In order to prevent a possible pregnancy — either for health reasons, lifestyle planning reasons, or often both factors enter into the equation — many women opt to have their “tubes tied”.
This surgical procedure, which is called tubal ligation, involves blocking, tying or cutting a woman’s fallopian tubes, so that her partner’s sperm cannot reach and fertilize eggs; therefore eliminating the possibility of pregnancy. Tubal ligation is the most popular form of birth control among married couples.
However, circumstances and opinions change, and many women who previously underwent tubal ligation surgery want to get pregnant. Fortunately, provided that it doesn’t impose a severe and untreatable health risk, there are two popular options: tubal reversal and in-vitro fertilization (IVF).
Tubal reversal is a surgical procedure in which blocked tubes are reconnected to the uterus, using very small stiches. IFV involves manually combining an egg and sperm in a laboratory, and then transferring the embryo to the uterus.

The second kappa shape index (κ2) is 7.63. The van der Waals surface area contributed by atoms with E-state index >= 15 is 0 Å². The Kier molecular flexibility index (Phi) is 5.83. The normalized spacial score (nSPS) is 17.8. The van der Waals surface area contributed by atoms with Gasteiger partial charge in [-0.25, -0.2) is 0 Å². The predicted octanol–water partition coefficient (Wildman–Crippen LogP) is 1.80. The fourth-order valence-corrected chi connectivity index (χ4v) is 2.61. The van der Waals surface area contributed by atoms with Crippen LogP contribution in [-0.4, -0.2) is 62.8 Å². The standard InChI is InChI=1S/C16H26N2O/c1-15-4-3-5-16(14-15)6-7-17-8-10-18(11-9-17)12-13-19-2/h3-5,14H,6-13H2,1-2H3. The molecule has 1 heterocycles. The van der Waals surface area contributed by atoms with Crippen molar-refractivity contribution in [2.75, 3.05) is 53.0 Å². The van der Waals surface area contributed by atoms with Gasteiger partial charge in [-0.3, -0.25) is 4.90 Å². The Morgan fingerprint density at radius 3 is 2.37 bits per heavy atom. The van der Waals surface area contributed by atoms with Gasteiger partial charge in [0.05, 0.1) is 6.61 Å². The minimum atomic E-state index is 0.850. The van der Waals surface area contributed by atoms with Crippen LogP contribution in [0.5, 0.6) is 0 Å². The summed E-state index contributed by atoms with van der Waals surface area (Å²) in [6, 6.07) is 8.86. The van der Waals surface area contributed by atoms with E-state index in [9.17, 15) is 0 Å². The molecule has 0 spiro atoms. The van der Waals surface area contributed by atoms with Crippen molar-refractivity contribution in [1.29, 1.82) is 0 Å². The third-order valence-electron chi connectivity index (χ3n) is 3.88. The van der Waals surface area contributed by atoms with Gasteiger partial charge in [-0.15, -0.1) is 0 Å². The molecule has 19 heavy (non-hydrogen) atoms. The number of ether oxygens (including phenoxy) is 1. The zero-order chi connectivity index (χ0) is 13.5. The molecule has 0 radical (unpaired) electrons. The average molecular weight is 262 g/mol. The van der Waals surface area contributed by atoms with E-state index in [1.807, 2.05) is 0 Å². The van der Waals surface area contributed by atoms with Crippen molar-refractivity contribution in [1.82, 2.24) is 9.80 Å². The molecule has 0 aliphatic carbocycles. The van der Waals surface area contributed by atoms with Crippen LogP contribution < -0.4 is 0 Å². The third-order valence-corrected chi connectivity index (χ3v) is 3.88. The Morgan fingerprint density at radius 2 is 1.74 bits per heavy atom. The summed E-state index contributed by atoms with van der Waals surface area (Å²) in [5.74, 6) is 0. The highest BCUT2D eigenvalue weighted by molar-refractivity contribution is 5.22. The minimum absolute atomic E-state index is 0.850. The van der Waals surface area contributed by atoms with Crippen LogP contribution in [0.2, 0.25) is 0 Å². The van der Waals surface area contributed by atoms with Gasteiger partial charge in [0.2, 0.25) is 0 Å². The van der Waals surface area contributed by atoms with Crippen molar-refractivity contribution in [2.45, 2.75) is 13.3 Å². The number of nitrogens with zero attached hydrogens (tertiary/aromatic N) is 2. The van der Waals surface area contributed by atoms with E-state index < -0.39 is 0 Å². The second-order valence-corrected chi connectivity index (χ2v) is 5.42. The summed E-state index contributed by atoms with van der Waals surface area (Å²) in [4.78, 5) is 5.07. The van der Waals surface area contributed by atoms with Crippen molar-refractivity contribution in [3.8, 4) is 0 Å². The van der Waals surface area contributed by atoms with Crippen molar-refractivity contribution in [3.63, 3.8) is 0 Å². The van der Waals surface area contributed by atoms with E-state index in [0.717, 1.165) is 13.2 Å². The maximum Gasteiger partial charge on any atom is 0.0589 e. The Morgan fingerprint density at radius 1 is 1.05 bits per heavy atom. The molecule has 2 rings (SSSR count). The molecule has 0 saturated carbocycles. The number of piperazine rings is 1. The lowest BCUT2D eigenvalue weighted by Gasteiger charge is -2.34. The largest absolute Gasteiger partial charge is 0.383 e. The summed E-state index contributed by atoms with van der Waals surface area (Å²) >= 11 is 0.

Now, if you were hoping for an article to definitely tell you which option is right, safe or “best” — then I’m sorry to disappoint you, but that’s not what you’ll find. What’s more, any article (or video or book, etc.) that purports to tell you what is categorically the right option should be treated with serious skepticism. After all, this is a highly personal, intimate decision that must be made after consultation with your spouse or partner, any other involved family members, your family doctor, OB/GYN, and other specialists who may be involved in your care (for example, tubal reversal is performed by licensed microsurgeons, some of which are also OB/GYNs).
Yet, with this being said — i.e. that there is no definitive “right answer” or “best direction” — to get pregnant after getting your tubes tied, I can highlight what is likely the top-of-mind consideration for you at this time: success rate.
- According to WebMD, for women who undergo tubal reversal, pregnancy success rates are between 40 and 85 percent, and pregnancy (if it does happen) usually occurs within the first year.
- According to the American Pregnancy Association, IVF success depend on many factors, including the age of the woman. Based on various studies, the general success rates are 41-43 percent (women under age 35), 33-36 percent (women 35-37), 23-27 percent (women ages 38-40), and 13-18 percent (women over 40 years of age).
Speak with Your Doctor and OB/GYN
Again, this can’t be emphasized enough: by all means, do your research online since there is some good information available (including the sources listed in this article). But ensure that you speak directly with your doctor and OB/GYN to get the facts you need to make a smart, safe decision that is right for you, your family and your future.